- About Us
- Local Savings
- Green Editions
- Legal Notices
- Weekly Ads
Connect with Us
She paints, I sculpt, you paint, she...
Youth is not so much wasted on the young when there are talented mentors around to guide them.
It helps, too, if the youth has talent.
Painter Anne Belov and sculptor Georgia Gerber became friends on the East Coast while each was in graduate school.
Gerber had her first date with her future husband at Belov’s house in Pennsylvania.
Eventually, the artists followed each other to Whidbey Island, and along came Gerber’s daughter, Laura Gerber Hudson, now on her way to graduate school herself to study painting back East.
There, Hudson will live in the home of a fellow painter and friend of Belov’s in Baltimore, Md. who will continue the mentoring that Belov had started when Hudson started painting. She was about the same age then as Belov and Gerber were when they met.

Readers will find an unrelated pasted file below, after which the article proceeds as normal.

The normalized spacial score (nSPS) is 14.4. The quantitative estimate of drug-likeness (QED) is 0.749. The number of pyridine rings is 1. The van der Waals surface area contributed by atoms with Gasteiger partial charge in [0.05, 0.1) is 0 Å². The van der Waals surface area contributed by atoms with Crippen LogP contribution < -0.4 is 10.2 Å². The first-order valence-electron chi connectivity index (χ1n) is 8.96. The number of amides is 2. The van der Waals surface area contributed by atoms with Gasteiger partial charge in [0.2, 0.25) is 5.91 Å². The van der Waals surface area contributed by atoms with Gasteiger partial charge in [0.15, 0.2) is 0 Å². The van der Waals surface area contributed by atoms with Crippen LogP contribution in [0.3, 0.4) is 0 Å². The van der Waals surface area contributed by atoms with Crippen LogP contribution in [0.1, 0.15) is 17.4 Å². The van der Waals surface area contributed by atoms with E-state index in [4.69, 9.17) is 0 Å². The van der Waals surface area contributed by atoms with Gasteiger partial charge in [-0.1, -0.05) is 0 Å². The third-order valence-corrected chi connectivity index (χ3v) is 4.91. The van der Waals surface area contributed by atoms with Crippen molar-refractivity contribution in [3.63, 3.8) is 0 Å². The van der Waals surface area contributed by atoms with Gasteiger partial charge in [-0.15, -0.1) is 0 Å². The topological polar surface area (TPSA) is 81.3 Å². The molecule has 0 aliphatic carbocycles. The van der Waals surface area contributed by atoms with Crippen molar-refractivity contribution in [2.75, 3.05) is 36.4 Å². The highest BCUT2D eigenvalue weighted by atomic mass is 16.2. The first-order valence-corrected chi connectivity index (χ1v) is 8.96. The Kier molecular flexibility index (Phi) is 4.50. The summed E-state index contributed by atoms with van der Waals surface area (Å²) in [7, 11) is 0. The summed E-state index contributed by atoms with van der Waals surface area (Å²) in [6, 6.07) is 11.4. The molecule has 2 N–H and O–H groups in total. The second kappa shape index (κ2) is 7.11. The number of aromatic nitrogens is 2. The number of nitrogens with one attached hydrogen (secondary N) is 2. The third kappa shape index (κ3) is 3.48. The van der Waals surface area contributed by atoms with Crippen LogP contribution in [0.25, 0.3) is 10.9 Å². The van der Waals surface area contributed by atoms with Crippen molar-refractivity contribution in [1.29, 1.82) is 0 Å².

The circle of artistic life is magnified in each phase of these women’s lives and continues to broaden.
Now, all three artists are showing work at Karlson/Gray Gallery; Belov in a show of oils and monoprints entitled “Time & Place” that is already open, and Gerber’s sculptures and Hudson’s oil paintings in “Go Figure,” which opens July 3.
With “Go Figure,” the circle reveals not only the influence of a daughter growing up in a household where the colorful paintings of her mother’s friend hung all around her while her mother was honing her skills as a sculptor for more than 25 years, but also how one’s influence over the young can find its way back to the source.
“I’m at this place where I can explore something new,” Gerber said.
“My daughter said to me, ‘Mom, step out a little bit and try something new.’ So I said, ‘OK!’”
Gerber refers to the fact that the pieces she will show in “Go Figure” are a departure from the beloved and highly-sought-after animal sculptures that have become her trademark. Her new work is entirely figurative, a direct influence of the figurative paintings of her daughter.